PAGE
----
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Discussion on: Asynchronous C#: Cherry on the top 🍒 (Tips and Tricks)

drdamour profile image
chris damour

i see what you were getting at now. i find the way it's worded to be confusing, but could be a me thing. that delay is definitely awaited, but the task doesn't happen to finish before the application exits. await can be used to mean both the beginning and end state of a task, but most commonly it refers to the await a thing and the compiler builds up the continuation for you. Here you were referring to awaiting being the continuation after the result...this isn't a great way to think about it, cause it makes people think the execution is "blocked"

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_siva_sankar profile image
Siva Sankaran S • Edited

I think the confusion arises because we didn't have a consensus about the very idea of "awaiting".

I will try to rephrase the word "awaiting". If there is an await operator after an async method or its returned task, the compiler will store rest of code with its context and return a task (which will contain return value of rest of code in future) immediately to caller. The rest of the code will be executed only when that async method completes .

If there is no await operator after that async method, it is like fire and forgot. Rest of the code will be executed immediately without returning of async method.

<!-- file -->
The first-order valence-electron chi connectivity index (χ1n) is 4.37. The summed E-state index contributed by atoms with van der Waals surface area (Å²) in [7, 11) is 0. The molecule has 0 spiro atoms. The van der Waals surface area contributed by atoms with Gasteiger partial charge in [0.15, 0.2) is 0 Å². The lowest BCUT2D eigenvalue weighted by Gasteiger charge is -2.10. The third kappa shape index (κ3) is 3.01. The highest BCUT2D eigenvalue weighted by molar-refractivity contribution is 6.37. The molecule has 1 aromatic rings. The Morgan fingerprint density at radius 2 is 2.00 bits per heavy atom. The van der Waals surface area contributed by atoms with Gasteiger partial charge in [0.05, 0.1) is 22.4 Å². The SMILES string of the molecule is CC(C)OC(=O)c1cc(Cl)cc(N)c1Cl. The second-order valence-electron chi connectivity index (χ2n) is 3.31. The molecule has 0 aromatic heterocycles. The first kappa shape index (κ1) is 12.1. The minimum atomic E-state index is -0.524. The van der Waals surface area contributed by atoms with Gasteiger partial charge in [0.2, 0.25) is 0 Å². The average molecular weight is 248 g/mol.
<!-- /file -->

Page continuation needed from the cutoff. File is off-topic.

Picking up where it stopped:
I think Paula Fahmy is saying that. Any way async method will run (some thread will work there, doing // task delay(3000);// ) but caller of non awaiting async method will forgot about it and do next thing immediately.

Correct me if I am wrong

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drdamour profile image
chris damour

There are awaits in the nesting, so something is being awaited. Its just the very top level that is fire and forget. Its entirely possible (near impossible of likely) the Thread scheduler schedules the awaited threads exclusively and the program DOESNT exit before all the awaited things (main would just have to be paused for 4 seconds for this to happen). So thats the correction...there is still an await if there were no awaits anywhere youd be right

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paulafahmy profile image
Paula Fahmy

Yes exactly. There IS an await, the execution IS "awaited" in the sense that a context is being captured, etc.
But since the top level caller didn't "use" the await keyword, the execution would start but there would be no guarantee that we'd capture the full expected results.
PourWaterAsync() has indeed started, the inner awaits are functioning as they should, but we did not "wait" for the results and the program continues execution regardless.
I updated this section of the article, I hope I made it clearer this time. Really appreciate the feedback! ♥